Beware the Google Adsense “Account Disabled” Phishing Scam
Phishing attempt hits Google Adsense account holders.
With all of the talk about Adsense users finding their accounts disabled lately, users should be aware of a phishing scam playing on Adsense clients’ greatest fear: losing their account.
Today I received an email purporting to be from Google telling me my account was disabled. And frankly, it’s the closest I’ve ever come to falling for a phishing attempt. That’s partly do to circumstance and partly because the scam is fairly well done.
On the circumstance side, I had an unusually high number of clicks on one of my sites yesterday. It seemed to good to be true, so I was afraid something was amiss.
On the scam side, the phishers appear to have copied an actual email Google uses to inform users their accounts have been disabled. Or at least something very close. There’s no broken English. Here’s what it says:
While going through our records recently, we found that your AdSense
account has posed a significant risk to our AdWords advertisers. Since
keeping your account in our publisher network may financially damage our
advertisers in the future, we’ve decided to disable your account.
Please understand that we consider this a necessary step to protect the
interests of both our advertisers and our other AdSense publishers. We
realize the inconvenience this may cause you, and we thank you in advance
for your understanding and cooperation.
If you have any questions about your account or the actions we’ve taken,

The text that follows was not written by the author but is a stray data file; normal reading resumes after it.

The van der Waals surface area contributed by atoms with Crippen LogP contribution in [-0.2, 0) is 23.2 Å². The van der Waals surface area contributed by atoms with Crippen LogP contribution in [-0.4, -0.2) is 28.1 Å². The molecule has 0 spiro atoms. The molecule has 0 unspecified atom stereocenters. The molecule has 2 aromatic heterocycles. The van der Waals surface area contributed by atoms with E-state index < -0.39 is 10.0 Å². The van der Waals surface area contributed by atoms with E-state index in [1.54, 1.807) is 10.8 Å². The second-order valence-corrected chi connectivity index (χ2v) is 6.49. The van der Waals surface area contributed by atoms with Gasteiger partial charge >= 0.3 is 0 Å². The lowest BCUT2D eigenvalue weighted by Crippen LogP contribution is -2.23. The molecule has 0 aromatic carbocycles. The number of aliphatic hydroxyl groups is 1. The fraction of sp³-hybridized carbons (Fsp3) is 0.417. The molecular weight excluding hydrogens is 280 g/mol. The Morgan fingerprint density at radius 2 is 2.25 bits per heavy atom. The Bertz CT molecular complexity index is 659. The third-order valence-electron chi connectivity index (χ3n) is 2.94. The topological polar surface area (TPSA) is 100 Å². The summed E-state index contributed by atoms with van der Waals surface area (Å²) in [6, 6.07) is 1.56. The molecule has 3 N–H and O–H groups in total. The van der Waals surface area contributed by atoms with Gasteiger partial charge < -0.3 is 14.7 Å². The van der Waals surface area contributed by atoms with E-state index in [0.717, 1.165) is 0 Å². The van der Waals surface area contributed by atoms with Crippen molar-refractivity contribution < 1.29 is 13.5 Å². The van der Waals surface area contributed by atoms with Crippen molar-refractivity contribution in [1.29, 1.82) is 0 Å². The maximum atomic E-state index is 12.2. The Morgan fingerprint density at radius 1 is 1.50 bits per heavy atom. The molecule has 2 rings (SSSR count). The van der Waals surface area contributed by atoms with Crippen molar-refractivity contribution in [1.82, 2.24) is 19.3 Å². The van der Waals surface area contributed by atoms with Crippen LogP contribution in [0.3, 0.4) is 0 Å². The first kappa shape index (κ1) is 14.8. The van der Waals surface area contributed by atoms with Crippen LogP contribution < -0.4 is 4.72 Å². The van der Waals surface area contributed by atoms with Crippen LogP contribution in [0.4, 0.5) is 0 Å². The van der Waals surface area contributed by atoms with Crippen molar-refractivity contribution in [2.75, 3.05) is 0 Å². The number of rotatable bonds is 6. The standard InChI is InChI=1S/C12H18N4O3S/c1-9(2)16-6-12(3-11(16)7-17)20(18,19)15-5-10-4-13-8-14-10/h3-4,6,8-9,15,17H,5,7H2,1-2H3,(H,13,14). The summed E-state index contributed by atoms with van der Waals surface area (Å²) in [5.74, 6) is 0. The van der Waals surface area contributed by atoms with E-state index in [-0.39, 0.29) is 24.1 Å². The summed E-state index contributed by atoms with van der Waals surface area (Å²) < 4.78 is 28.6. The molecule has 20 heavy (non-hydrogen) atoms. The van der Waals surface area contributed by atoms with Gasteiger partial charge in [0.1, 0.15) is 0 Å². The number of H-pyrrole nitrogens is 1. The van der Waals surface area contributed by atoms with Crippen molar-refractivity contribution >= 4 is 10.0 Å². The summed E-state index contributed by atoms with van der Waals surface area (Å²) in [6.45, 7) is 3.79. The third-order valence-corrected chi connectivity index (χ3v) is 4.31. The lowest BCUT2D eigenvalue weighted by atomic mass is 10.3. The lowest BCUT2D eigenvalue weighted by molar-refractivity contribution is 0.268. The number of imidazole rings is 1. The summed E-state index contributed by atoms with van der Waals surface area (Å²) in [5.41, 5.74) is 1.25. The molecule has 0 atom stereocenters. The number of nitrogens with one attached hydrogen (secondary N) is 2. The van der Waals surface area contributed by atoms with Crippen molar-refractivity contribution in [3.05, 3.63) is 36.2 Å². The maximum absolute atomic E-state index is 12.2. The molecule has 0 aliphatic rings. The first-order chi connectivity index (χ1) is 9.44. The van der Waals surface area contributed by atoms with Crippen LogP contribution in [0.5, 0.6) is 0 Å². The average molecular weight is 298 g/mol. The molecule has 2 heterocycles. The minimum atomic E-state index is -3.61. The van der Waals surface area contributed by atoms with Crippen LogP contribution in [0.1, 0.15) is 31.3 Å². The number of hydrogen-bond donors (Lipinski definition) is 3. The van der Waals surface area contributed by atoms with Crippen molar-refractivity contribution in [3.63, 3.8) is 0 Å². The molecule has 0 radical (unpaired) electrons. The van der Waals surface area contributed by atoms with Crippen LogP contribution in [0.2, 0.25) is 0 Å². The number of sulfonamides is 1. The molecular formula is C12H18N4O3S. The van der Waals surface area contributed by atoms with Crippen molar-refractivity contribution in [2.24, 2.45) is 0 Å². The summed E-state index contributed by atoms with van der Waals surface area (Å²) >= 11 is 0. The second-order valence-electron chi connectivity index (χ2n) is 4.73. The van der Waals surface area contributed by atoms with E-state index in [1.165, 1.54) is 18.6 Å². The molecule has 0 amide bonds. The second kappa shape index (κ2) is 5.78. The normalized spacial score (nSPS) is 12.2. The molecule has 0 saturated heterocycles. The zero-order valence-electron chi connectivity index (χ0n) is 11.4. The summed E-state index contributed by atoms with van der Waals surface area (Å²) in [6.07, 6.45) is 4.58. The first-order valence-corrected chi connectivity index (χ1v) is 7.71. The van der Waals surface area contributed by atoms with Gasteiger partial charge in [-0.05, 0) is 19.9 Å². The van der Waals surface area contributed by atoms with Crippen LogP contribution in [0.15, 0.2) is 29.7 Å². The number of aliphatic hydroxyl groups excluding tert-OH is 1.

please do not reply to this email. You can find more information by
The Google AdSense Team
The email came from email@example.com, which apparently is a real Google email address that it uses to contact customers, at least according to a couple blog posts. (Surprisingly, Gmail didn’t warn me that the email was actually sent from someone other than the return address like it usually does. But it did put the message in my spam folder.)
But there are a few problems with the email. First, there’s no email address in the ‘to’ line. Second, it just addresses me as “hello”, rather than a name.
And finally — here’s where the phishing takes place — there’s an attachment to the email called Invalid Clicks Appeal.html. Well, that file actually opens up a URL at 110MB.com instead of Google’s web site.
It makes me think that some people who have been reporting that their Adsense accounts were shut down are actually falling victim to a phishing attempt.